Friday, June 29, 2018

From the earth decay is seeping

Heidegger thought that all of Georg Trakl's poetry was really one long poem, and perhaps it could be said that all of his poetry takes place in one landscape, with its and silent woods and dark paths, barren fields and withered gardensSometimes Trakl is content to create a poem almost entirely out of such images in parataxis; at other times they form a setting for the lonely wanderers that drift through his world like the figures in a Munch painting.  It is quite easy to give a sense of this composite landscape through a selection of quotes.  What I have done here is extracted a series of single line descriptions, each from a different poem in his first book, Gedichte, which was published in July 1913, less than 18 months before Trakl's death.  The translations are by Margitt Lehbert.
From the earth decay is seeping.
Flies are buzzing in yellow vapours.
The reed’s small movement sinks and rises.
Pitch-black skies of sheeted metal.
Menacing blossom-claws in treetops.
Swallows sketch lunatic signs.
The pond’s mirror loudly shatters.
Through black branches, the toll of grievous bells.
The tilled field shines white and cold.
It is a stubble field on which a black rain falls.
Ice-cold winds moan in the dark.
An old man turns sadly in the wind.
It is an empty boat that drifts down the black canal in the evening.
The blackbird laments in leafless branches.
'In Autumn', 'Tranfigured Autumn', 'An Autumn Evening', 'Autumn Soul', 'Autumn of the Lonely One'...  These poem titles show how Trakl's themes were suited to autumnal imagery, but he wrote about the other seasons too.  In this, his work reminds me of Japanese poetry.  It is just about possible to rewrite his shorter poems as haiku, making use of their season words.  I won't quote the results here, but I did this this myself with 'In the Park' (autumn), 'A Winter Evening'; 'In Spring'; and 'Evening in Lans'.  Lans is a village in Austria, but Trakl provides nothing specific in that poem to identify it - the whitewashed arches under which the narrator drinks could really be anywhere.  When Trakl names actual locations, like the The Mönchsberg or Hellbrunn Palace, they are 'purely evocative', as Margitt Lehbert says in the introduction to her Anvil Press translationsThe Trakl poem I wrote about here last year was called simply 'Landscape'.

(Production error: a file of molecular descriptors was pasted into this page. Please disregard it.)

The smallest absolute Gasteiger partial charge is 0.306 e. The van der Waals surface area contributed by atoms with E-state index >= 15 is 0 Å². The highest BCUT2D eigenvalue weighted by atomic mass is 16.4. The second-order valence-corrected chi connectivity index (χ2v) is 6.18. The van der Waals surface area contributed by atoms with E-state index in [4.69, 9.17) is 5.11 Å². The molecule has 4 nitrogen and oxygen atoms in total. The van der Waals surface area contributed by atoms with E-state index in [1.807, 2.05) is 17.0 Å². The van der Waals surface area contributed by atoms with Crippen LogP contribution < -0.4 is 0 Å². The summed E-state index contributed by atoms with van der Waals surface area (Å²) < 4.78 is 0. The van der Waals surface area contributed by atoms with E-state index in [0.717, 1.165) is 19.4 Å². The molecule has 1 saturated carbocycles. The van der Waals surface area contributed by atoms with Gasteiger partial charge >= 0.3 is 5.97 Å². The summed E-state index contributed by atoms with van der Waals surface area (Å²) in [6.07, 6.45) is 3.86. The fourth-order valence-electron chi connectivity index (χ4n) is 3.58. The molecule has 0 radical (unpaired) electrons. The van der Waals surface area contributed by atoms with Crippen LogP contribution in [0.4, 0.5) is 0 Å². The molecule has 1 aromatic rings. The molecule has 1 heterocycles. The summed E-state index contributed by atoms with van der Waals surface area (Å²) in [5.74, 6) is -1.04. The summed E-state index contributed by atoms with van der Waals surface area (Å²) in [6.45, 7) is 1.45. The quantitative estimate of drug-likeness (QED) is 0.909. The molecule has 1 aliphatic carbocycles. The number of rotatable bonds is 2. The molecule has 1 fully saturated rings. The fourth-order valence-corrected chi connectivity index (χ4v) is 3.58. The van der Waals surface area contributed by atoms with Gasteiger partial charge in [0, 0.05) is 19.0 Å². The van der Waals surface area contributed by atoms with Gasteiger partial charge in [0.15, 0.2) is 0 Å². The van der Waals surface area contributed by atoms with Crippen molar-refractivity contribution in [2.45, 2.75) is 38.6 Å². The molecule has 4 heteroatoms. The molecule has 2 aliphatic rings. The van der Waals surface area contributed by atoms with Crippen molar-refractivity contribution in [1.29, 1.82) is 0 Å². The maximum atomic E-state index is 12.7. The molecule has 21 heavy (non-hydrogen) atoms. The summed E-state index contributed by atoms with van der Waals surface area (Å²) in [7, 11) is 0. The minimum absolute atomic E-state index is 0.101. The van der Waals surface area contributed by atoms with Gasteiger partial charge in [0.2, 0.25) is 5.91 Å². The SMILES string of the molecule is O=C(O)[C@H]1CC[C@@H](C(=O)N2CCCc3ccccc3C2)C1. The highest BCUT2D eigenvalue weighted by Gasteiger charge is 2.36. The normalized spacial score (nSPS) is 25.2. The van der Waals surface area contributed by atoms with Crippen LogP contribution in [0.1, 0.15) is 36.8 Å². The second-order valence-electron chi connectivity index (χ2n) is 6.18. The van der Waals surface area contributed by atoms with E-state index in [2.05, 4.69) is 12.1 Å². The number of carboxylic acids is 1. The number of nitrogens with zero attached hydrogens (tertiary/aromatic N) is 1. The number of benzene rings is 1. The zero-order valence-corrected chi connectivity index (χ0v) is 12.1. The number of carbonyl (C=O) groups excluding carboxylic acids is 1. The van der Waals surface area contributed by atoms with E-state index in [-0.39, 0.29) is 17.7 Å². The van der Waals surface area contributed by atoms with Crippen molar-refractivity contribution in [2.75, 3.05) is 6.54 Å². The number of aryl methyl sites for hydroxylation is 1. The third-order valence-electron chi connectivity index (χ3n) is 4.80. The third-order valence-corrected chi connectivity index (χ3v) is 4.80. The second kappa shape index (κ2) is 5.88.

Franz Marc, Red Deer, 1913
Source: Wikimedia Commons

Trakl's work seems to lend itself to reworking as well as straight translation.  An article in Jacket 2 describes two recent examples: Christopher Hawkey's 'writing through' Trakl in Ventrakl, and Daniele Pantano's reordering of lines from his verse in ORAKLIn addition to extracting landscape descriptions and turning poems into haiku, I have contemplated other operations such as arranging Trakl's lines according to colour.  Simple colour adjectives are used in almost every poem.  From his yellow suns, green forests, blue doves and white poppies it would be easy to assemble an expressionist painting resembling those of contemporaries like Franz Marc.  The poems can be searched for one particular colour, noting for example Trakl's red leaves, red deer, fish, wine, dresses, money, breasts and clouds (this last occurs in his famous war poem, 'Grodek').  However, as my list above illustrates, Trakl's places are also haunted by blackness, and in the course of reading him you will encounter black decay, black snow, black wind, black waters, black silence.  

But, rather than end this post in blackness, I will conclude by quoting some of Trakl's uses of the colour blue.
Blue asters in the wind bow low and shiver.
Your lips drink the cool of the blue rock-spring.
The blue river runs splendidly on...
The blue of springtime waves through snapping branches...

A glance of blue / breaks from crumbling cliffs
A blue animal wants to bow before death...
A blue gust of air played placidly through the old elder...
O to dwell in the soulful blue of night.

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